Tuesday, June 14, 2011
The Joys of Learning to Ride - The Best Advice, or Not?
Apparently no one gave this girl the "dress for the crash" advice.
With plenty of videos and step-by-step guides titled "5 Easy Steps to Learning to Ride" or "Learn to Ride the Easy Way," you would think that a new rider would feel fully prepared before hoping on a bike for the first time. Yet somehow, after reading every guide and article and watching every instructional video that I could find, I still feel just as unprepared as the day I decided to learn how to ride.
Sometimes I think that people who know how to ride forget how difficult and intimidating it really can be to learn. Most veteran riders tend to brush off new riders like "oh you'll figure it out" or give fairly vague tips that mean nothing to someone who really doesn't know what they're doing. I want the simple, straightforward facts. Instead I'm getting overly complicated and convoluted musings such as something do with the exact moment to release my clutch or what angle to turn at. On the other hand, I get really broad and repetitive tips that people think are clever but have been said to me hundreds of times. "Keep your rubber side down." Really? I thought my tires were meant to be ABOVE ME! Thank goodness you clarified. Or another good one is "dress for the crash, not for the ride." Great tip, or at least it was the first five times it was given to me. After time number 124,872 this little bit of wisdom was said to me, it kind of became slightly redundant.
Some of the best riding advice I feel like I've gotten has been from people who I don't think even realized were giving it. Listening to seasoned riders as they comment on other riders' techniques in everyday settings has given me quite a bit of insight that I feel might actually be useful. Though I can't remember when, where or who happened to make the comment, the most memorable piece of advice I've gotten without the person actually meaning to give it was after watching some random guy on a motorcycle take off from a stoplight. All I can remember being said was a simple "oh wow, he really drug his feet on that one." Lesson: it's not a bicycle; you don't need to use your feet to push yourself in order to start moving. As someone who has never ridden, I could totally see myself trying to use my feet to push myself forward. Had never thought of how unnecessary that actually is when you've got an engine strapped underneath you that is meant to propel you forward.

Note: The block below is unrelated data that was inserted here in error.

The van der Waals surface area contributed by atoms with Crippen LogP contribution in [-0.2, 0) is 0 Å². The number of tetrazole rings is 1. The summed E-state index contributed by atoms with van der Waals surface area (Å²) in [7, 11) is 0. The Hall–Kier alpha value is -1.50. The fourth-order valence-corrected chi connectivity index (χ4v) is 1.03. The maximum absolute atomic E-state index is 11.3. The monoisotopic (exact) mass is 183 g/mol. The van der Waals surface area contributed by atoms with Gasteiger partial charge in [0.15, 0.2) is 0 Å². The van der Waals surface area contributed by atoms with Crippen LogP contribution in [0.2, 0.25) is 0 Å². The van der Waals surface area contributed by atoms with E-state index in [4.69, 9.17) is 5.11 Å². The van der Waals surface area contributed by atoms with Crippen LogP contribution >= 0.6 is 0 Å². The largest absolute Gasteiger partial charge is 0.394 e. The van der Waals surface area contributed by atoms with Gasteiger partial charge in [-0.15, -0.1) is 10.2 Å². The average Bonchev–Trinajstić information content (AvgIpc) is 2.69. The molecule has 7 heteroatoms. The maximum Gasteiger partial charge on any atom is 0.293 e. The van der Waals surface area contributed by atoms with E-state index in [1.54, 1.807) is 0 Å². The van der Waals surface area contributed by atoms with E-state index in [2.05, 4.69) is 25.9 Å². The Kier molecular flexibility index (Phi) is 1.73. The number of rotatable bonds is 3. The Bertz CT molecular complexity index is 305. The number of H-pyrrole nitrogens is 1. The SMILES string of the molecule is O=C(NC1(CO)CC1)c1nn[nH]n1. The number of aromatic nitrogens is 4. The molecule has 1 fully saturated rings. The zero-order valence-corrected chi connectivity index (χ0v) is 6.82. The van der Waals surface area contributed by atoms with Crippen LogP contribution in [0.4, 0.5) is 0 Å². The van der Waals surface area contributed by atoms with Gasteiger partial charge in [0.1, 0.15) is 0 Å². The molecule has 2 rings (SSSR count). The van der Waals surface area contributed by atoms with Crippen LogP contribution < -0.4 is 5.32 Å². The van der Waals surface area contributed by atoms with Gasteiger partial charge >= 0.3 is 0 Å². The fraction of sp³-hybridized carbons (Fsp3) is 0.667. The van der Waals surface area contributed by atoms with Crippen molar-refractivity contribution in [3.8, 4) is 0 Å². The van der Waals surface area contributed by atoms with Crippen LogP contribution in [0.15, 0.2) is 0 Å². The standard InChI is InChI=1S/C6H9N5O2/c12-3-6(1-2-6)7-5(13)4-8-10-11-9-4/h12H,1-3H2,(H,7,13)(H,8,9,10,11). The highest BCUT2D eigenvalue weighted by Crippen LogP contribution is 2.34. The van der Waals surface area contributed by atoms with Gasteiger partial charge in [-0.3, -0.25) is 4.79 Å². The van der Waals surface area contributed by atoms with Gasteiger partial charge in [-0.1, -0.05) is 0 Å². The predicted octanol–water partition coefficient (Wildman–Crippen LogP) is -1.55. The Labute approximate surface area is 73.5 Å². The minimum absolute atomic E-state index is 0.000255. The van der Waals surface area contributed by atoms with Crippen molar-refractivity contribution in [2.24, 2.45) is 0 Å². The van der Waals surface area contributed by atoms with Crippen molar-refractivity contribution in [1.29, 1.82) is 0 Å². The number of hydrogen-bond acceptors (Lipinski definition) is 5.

I'm actually contemplating how useful it would be to have a class on what not to do while riding where the only instructors are a catty group of riders who crap talk about riders as they pass by. "Wow, what an idiot. That guy totally just�" Note to self: don't do what that guy just did.
So why is it so hard to get little tidbits of advice like this when you really want it? I mean, every rider had to learn at some point so every rider should have come across some random piece of decent advice that will actually help me with my ability to ride. Forgo the convoluted technical stuff and give me the straightforward "hey kid, don't drag your feet when you take off." It may seem dumb to you, but it's the advice that matters.